"Conducting Little Miracles"

Excerpt from Kingston Whig Standard April 22, 95 .. Staff Writer: Murray Hogbin

Some miracles are happening in Picton: The lives of five children with Cerebral Palsy are greatly improving. The children many of them unable to walk, talk or even sit unassisted, are attending the first five week Ability Camp session. They're being encouraged to literally take their first steps and do things their parents never thought possible.

The Conductors move about constantly working with one child and then another, encouraging, talking, singing and smiling to get them to exercise little used muscles. The games and exercise can be as simple and challenging - as rolling over or sitting on a chair and waving arms in time to the music from the tape deck. The program is remarkable, says Mardi Hildebrand, of Chatam, her three year old son Talon is standing on his own and starting to walk for the first time ever. "It's surpassed my wildest hopes" she says. "I'm ecstatic and we'll be back"

Sharon Leblanc has come all the way from Halifax to enroll her five year old daughter Alicia, in the program. The little girl has very little use of her muscles because a complicated birthing cut off oxygen to her brain. Since arriving in Picton, she has learned to walk a little, is under more control, and is improving her sense of balance, says her mother. This is a girl who could not sit comfortably without falling over. But now she is sitting unsupported on a wooden stool and is using her muscles. "Her independence is growing", Leblanc said last last week. "She wants to do everything. She wants to feed herself and clean the table and she's doing really well. All the women are overwhelmed at the progress" the children have made since March 27, Leblanc said.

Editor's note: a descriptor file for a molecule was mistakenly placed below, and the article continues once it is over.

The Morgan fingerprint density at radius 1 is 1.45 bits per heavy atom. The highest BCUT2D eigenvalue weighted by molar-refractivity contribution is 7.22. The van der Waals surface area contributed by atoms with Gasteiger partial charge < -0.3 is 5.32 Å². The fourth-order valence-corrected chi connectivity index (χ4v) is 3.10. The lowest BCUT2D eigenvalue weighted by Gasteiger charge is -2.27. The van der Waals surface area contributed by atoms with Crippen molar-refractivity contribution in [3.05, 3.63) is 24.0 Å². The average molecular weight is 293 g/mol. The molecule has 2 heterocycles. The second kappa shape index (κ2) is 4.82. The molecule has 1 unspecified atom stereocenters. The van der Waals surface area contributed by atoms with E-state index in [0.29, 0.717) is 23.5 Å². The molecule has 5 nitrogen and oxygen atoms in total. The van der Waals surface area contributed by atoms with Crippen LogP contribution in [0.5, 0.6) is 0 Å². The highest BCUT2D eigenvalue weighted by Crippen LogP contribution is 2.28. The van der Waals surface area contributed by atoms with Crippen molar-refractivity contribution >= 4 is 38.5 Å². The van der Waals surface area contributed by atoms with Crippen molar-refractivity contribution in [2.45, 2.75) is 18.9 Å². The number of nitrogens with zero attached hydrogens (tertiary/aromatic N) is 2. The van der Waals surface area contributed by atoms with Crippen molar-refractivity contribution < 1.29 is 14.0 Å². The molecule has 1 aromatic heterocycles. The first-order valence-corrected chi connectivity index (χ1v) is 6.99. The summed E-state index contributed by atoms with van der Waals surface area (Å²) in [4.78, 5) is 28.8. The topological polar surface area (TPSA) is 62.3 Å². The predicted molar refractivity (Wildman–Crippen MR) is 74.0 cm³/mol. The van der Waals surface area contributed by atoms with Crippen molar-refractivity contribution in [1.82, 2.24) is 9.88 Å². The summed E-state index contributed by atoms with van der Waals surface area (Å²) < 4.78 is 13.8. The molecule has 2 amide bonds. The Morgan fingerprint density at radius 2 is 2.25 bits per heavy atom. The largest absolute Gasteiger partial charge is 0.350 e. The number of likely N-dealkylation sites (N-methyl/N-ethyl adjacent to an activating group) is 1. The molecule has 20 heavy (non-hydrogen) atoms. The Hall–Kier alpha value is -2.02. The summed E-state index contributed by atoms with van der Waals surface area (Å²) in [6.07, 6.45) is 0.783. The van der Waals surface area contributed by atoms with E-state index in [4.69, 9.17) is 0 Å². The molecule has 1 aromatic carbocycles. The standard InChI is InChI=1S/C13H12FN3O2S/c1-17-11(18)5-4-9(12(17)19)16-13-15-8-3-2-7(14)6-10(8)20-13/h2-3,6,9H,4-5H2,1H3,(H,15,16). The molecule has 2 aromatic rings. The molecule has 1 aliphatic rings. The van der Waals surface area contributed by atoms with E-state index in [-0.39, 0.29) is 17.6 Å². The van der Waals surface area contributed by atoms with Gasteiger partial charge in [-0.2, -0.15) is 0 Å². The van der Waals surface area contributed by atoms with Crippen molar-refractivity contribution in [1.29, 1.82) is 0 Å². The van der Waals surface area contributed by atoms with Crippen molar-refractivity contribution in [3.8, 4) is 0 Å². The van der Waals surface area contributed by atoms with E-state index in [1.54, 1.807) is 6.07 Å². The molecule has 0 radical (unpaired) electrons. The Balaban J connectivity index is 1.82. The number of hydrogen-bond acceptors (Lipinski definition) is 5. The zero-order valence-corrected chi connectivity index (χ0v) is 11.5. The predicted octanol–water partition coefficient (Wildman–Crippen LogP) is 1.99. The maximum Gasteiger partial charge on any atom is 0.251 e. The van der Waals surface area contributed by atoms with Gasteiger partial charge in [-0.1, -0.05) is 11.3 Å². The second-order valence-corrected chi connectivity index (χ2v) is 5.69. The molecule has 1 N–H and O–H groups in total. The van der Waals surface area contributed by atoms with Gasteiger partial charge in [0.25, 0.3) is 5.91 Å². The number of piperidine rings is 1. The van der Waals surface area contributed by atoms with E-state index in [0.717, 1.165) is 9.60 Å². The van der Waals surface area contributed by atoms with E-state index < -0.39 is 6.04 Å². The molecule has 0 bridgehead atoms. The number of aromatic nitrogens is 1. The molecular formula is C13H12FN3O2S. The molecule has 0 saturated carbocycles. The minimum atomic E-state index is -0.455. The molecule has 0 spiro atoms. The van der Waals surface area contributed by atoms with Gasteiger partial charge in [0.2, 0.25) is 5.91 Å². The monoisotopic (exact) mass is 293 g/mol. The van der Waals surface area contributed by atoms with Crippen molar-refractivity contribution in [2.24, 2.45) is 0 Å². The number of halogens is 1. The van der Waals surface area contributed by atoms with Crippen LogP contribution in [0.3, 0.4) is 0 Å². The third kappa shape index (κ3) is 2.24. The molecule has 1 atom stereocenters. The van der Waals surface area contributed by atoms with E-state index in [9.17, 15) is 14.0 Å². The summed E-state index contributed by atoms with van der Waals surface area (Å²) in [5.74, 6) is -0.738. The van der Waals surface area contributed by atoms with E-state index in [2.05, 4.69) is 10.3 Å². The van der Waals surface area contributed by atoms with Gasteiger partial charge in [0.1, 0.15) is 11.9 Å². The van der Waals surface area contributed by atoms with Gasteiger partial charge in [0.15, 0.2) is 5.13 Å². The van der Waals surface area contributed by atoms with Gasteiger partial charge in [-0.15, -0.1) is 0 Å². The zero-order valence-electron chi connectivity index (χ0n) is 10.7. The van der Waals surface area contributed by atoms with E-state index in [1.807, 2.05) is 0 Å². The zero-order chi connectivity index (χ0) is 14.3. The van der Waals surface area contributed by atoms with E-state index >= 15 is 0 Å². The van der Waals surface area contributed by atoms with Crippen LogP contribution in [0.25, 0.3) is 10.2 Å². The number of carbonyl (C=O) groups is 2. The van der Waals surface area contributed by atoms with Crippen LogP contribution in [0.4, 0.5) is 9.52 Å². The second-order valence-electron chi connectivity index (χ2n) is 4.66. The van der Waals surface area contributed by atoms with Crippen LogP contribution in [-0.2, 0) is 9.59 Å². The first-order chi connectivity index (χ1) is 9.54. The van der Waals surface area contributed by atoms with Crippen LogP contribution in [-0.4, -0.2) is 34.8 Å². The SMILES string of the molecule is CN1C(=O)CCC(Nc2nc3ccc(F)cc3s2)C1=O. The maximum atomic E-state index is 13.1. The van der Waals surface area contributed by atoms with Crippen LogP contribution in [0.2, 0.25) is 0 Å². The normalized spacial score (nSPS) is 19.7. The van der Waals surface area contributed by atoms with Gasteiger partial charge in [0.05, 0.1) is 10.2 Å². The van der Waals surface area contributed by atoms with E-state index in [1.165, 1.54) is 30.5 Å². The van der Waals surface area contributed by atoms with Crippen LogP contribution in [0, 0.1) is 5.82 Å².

Hildebrand concurs. Her son Talon is now standing and bearing his own weight, starting to take steps, and learning to use his tongue and close his mouth," which is really something," his mother says. He's even sitting down at a table without support.

These steps might not seem major for a normal child, but for Hildebrand, Talon's progress is like a small miracle. Yet sometimes, parents place too much emphasis on getting their kids walking, says Jozsef Kaska, one of the Hungarian trained Conductors. "We've seen a lot of success with all sorts of children" he says. "The problem is that parents and other people say, 'Is my child walking or not?'"

For Kaska success can mean getting a child toilet- trained or teaching him how to reach for a cup, hold on to it, and try to drink from it himself. "You try to find a way for them to play with a ball," he said, "to sit in a normal chair, or to be able to watch television while sitting on the floor and not in a wheelchair, or to be able to sit at a table when they go home and not to sit with straps on a special chair and to eat on their own, things you want from a normal child."